As I write this, the National Route 66 Motor Tour is making its way from Chicago to the Santa Monica Pier along the Mother Road. Someday I hope to be part of that tour, which moseys along, taking two full weeks to do the drive, stopping at all the highlight points along as much of the original road as still remains.
Recently I stumbled across another driving adventure that I think would be a lot of fun, given the right vehicle to attempt it. This being Classic Car News, that vehicle would need to be something along the lines of a vintage Jeep or a Toyota Land Cruiser or British Land Rover Discovery or maybe a classic Ford Bronco.
Hey, here’s a thought: With Ford apparently getting ready to roll out a new Bronco sometime around the 2020 model year, how about a three-vehicle caravan — a new Bronco pre-production prototype, a SEMA-style Bronco built around one of the new Dynacorn body, and a vintage Bronco?
Here’s the mission, which recently was accomplished by my friends from www.tfltruck.com: Drive to the highest point possible in each of the 50 states.
The TFL crew used a 2015 Jeep Rubicon Wrangler Hard Rock edition for its “Motor Mountain USA” mission, which it completed over the course of a year, and 35,000 miles. TFL is a Colorado-based website and YouTube channel that does car reviews and occasional road trips.
To involve its website visitors and YouTube viewers, it commissioned 50 unique, rodeo-style belt buckles and hid them near at each of the highest points reachable by a 4×4 SUV. It then published the GPS coordinates for those buckles and the first person to get there could keep the buckle. By the way, a few of them have yet to be discovered.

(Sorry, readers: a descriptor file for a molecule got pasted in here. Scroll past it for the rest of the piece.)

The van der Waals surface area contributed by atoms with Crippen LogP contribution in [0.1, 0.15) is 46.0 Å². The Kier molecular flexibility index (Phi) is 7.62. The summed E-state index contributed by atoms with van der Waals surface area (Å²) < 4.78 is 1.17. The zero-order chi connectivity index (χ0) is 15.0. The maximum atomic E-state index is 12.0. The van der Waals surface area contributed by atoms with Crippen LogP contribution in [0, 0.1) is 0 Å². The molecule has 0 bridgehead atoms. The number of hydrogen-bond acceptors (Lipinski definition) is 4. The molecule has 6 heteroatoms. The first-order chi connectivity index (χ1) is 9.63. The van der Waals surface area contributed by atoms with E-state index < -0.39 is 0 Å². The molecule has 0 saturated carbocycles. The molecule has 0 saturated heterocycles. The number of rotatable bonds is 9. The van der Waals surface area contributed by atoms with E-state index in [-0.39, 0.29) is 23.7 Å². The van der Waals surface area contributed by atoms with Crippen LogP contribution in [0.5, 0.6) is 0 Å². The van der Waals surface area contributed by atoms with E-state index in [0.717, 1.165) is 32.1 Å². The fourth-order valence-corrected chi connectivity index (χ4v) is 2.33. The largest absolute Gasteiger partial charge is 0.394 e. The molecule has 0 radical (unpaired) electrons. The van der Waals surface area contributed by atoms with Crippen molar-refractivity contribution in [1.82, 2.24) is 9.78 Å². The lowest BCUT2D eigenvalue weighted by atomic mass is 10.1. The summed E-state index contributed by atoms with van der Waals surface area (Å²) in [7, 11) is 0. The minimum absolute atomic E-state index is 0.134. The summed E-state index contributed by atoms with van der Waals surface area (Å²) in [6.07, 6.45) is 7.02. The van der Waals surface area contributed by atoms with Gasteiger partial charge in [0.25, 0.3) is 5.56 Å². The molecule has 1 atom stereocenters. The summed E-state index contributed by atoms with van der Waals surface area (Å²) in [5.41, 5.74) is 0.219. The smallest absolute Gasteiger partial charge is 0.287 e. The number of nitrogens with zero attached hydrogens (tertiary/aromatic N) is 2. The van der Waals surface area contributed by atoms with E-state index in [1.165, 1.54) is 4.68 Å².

Staffers drove the Jeep to the top of the contiguous 48 states, then rented Jeeps for the Alaska and Hawaii legs.
“The interesting part was what you don’t think about when you start this,” said TFL managing editor Andre Smirnov, “not every highest mountain in every state is drivable.”
The second challenge, he said, is discovering where the highest drivable road may be. They called state departments of transportation and even various forest services and even then had to search further — using web forums and discussion groups — to find someone who might know the specific highest road in each state.
They also had to take weather into consideration, since the highest roads in some states are closed during the winter months.
“We chose to stay at campgrounds,” Smirnov said. “We had a trailer we towed, but cabins were the way to travel. The best thing about the trip was discovering those places. Most of us travel by interstate and don’t go off the beaten path.”
In several cases, he said, the highest roads are in state or national parks. “They’re beautiful” with gorgeous vistas.
The first state high-point by vehicle reached was the road at the Arizona Snowbowl ski run near Flagstaff. The road ended at the 9,500 foot level, though Humphreys Peak continues to climb a few more thousand feet into the sky.
The route ended on Mauna Kea, the Hawaiian volcano where you can drive to the 13,796-foot summit.
The highest drivable road in the U.S. is the one on Mount Evans in Colorado, where the parking lot at the summit is 14,130 feet above sea level, and only 140 feet shy of the actual summit. (The road climbs 20 feet higher than the one up Pikes Peak, the TFL crew noted.)
Alaska has the highest mountains in the country, but apparently the highest road reaches only to 4,739 feet at Atigun Pass, so the TFL team decided to make up for height with length and drove the Dalton Highway all the way to Prudhoe Bay.
And the lowest high-road in the U.S.? There’s a dog walking area in Lakewood Park, Florida, that is 345 feet above sea level.